Evidence-based Marketing: Marketers should channel their inner math wiz…not cheerleader
Landed safe and sound in Atlanta, ready to nerd it up tomorrow with fellow website optimizers #SherpaLPO http://ow.ly/57ghH
Getting ready to geek out with @MarkKilens and @mgieva at #SherpaLPO
To use a high school analogy, marketers are often thought of as the popular people – the Student Government president, the captain of the football team (or perhaps curling team for our Canadian friends).
But the 139 marketers listening to Dr. Flint McGlaughlin teach right now in our pre-Optimization Summit Landing Page Optimization Workshop in Atlanta (the next stops of this workshop will be in New York and San Francisco) are not seeking to learn about better ways to add a winning smile or flashy move to their marketing campaigns.
Evidence-based marketers are a little different. They are the chess club president or captain of the academic team (don’t worry, popularity comes when you start marketing based on business intelligence, instead of just intuition, and your campaigns produce results).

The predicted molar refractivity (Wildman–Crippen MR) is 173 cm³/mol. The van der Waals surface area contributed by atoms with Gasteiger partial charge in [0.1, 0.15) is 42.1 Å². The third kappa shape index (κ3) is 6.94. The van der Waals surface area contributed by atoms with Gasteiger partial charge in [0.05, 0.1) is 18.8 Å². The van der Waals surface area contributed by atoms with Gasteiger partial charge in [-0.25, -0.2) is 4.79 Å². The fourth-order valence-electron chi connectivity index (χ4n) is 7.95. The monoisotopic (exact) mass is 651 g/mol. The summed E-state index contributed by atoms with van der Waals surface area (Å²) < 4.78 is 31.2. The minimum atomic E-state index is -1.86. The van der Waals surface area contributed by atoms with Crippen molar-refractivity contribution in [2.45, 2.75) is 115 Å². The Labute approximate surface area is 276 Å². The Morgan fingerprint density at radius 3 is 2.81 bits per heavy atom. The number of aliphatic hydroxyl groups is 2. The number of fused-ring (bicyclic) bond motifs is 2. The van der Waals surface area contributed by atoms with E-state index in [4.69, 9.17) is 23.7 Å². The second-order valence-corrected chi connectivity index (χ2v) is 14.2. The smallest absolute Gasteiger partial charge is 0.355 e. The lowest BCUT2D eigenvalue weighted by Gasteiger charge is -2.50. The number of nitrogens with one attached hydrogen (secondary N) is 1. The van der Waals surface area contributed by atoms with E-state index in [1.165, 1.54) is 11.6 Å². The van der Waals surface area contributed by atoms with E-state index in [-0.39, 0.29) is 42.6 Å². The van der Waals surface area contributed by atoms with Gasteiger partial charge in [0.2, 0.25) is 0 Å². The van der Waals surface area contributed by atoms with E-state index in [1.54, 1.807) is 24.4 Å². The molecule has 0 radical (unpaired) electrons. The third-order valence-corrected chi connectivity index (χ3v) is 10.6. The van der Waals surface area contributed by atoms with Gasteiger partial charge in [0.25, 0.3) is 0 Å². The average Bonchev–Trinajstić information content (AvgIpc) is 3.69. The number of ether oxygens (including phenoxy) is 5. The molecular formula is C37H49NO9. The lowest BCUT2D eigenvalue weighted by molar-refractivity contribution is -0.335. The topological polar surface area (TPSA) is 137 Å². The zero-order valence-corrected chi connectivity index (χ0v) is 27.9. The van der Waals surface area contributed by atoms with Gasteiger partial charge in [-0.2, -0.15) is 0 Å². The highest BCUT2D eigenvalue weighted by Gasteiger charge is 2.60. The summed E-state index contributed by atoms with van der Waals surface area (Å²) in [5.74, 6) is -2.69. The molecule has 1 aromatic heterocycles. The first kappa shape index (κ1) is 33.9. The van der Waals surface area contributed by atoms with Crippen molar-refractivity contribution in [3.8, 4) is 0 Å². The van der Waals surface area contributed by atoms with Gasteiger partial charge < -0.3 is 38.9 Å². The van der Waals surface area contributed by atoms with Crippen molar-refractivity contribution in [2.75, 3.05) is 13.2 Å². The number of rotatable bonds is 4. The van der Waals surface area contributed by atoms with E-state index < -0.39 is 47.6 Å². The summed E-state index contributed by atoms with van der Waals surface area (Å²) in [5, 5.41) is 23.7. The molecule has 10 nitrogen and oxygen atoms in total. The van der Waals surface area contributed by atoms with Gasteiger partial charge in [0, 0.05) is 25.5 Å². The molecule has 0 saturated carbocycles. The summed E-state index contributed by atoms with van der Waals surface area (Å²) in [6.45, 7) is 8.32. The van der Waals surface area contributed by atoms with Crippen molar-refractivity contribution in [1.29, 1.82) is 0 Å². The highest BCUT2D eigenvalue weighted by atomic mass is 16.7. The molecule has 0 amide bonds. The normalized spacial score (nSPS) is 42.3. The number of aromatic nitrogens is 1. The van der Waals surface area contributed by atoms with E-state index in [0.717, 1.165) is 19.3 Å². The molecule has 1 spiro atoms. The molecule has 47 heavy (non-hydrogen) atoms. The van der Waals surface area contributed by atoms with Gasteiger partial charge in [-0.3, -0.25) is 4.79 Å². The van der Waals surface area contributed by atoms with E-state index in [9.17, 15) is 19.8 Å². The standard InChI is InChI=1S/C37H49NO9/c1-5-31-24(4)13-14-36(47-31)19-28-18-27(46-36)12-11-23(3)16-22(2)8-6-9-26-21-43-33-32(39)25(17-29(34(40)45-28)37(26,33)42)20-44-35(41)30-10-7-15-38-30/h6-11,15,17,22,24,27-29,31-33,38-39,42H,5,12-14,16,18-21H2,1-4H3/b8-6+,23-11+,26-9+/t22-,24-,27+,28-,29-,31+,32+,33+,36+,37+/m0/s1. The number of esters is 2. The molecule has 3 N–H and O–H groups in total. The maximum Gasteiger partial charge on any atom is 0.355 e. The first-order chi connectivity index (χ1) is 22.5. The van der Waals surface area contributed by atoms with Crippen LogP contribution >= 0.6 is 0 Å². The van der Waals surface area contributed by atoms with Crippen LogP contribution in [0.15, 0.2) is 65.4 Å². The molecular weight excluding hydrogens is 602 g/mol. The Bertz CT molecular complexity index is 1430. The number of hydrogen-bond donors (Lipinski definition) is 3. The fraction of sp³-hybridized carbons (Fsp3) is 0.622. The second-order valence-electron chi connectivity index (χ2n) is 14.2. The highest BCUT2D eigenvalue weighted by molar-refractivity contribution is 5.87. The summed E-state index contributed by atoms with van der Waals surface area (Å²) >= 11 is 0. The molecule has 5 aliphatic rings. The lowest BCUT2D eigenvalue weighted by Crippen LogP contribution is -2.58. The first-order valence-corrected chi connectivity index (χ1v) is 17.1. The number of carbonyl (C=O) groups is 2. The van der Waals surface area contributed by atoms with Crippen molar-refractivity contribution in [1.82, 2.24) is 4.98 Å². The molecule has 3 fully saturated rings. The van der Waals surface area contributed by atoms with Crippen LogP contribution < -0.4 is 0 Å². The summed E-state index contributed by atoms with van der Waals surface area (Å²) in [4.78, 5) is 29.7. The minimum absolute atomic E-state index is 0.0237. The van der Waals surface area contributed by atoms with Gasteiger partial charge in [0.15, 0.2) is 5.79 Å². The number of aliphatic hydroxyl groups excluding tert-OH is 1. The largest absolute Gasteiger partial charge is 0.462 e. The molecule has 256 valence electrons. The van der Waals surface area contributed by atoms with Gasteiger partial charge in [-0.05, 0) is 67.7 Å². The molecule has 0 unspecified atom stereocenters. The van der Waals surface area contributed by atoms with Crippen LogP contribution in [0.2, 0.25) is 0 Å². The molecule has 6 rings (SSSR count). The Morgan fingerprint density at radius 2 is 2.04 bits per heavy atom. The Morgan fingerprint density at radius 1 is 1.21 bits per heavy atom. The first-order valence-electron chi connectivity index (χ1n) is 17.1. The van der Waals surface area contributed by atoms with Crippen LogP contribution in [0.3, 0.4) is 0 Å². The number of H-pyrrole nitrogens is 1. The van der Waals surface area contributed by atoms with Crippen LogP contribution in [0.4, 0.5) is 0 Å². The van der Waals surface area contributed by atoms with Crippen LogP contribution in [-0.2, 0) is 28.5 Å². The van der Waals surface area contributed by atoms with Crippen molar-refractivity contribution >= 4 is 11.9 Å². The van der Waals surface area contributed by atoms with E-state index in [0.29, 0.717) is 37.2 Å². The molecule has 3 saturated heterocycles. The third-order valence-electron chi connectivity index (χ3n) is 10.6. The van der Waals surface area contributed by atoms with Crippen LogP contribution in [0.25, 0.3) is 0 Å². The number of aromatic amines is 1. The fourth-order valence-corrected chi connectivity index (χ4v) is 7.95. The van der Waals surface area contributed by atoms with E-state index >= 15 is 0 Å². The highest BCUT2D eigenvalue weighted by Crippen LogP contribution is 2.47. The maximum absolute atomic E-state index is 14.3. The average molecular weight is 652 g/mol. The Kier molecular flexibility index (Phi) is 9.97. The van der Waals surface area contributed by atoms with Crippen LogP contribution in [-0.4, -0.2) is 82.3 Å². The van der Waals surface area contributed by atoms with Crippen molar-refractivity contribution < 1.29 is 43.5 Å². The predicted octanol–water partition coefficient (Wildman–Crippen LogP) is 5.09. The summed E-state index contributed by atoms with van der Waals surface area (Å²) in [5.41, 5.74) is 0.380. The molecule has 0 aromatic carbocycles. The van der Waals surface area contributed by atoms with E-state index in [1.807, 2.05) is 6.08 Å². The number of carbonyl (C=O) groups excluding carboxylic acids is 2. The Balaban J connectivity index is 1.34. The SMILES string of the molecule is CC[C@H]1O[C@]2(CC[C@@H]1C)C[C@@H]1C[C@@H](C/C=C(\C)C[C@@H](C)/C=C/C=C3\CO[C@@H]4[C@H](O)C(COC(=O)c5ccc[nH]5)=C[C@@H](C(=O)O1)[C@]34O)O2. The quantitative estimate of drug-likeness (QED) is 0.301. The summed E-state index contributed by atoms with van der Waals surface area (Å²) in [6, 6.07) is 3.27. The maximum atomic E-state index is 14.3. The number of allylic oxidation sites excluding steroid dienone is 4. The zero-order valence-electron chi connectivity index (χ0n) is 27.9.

To hit that point home, Dr. McGlaughlin just referenced this chart from the 2011 MarketingSherpa Landing Page Optimization Benchmark Report (every attendee receives a free copy of this $447 book)…
As you can see, only about one-fifth of marketers make decisions based on business intelligence – validated test results. This is particularly interesting to me since I’ll be leading a panel on validity tomorrow at Optimization Summit, an often overlooked and misunderstood topic among those new to testing.
But I especially liked Dr, McGlaughlin’s quote about the 16 percent of marketers who use best practices…
“In optimization, ‘best practices’ is a dangerous concept. I’ve seen companies that say ‘I built this website because Competitor B was doing it this way.’ And the sad part is, sometimes I knew competitor B and knew that they were only building their website that way because that’s what Competitor C was doing . It’s pooled ignorance, it’s not best practices. We don’t need more ‘best practices,’ we need testing.”